What is the sharing economy, and what are its implications for employment services? Also referred to as the ‘gig economy’ and ‘Uberization’, the sharing economy is a system of business models that bring individuals together to share their resources with strangers, all of whom are – and this is the key – enabled by a third-party digital platform.
Today, sharing economy architecture can be found for almost anything. We are most familiar with structures such as Airbnb (accommodation) and Uber (transportation), also known as the ‘rides and rooms’ industries. However, locally and globally, people are also sharing “meals, power tools, dog kennels, boats, driveways, bicycles, musical instruments, even excess capacity in their rucksacks” (McLean 2015). The Internet, mobile technology, and social media platforms have brought about this economic and cultural shift. From one’s living room, global markets can not only be accessed, but participated in fully.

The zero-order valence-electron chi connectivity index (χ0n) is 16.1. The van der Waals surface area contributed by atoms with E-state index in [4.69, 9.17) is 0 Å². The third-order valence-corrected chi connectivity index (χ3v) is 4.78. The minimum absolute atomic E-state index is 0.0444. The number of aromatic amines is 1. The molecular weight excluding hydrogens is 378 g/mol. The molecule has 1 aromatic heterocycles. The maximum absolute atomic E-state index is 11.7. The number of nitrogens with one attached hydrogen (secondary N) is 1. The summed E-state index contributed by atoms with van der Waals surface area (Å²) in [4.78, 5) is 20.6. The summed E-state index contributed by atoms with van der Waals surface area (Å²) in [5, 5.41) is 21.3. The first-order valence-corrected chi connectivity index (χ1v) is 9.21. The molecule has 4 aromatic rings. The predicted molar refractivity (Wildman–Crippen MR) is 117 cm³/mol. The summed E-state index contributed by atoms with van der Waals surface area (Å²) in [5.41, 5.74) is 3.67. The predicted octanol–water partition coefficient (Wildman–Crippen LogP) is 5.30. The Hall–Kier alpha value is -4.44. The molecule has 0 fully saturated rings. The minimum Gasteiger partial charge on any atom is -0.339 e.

If this is altering our traditional business models, then certainly it is changing the nature of work. How are we to understand ’employment’ in the social economy? The disruption in traditional business structures raises practical questions for Public Employment Services and their partners. Does employment in the sharing economy fit the usual “supply and demand” scenario we have served over the years? And if the sharing economy is a dimension of the labor market, are conventionally-designed Public Employment Services and partners evolving to successfully place and support people in this new world of work?
There’s no shortage of research attempting to find answers. In this free chapter of Managing Workforce Potential, Natalie Branosky, explores and explains the sharing economy’s impact on Employment Services: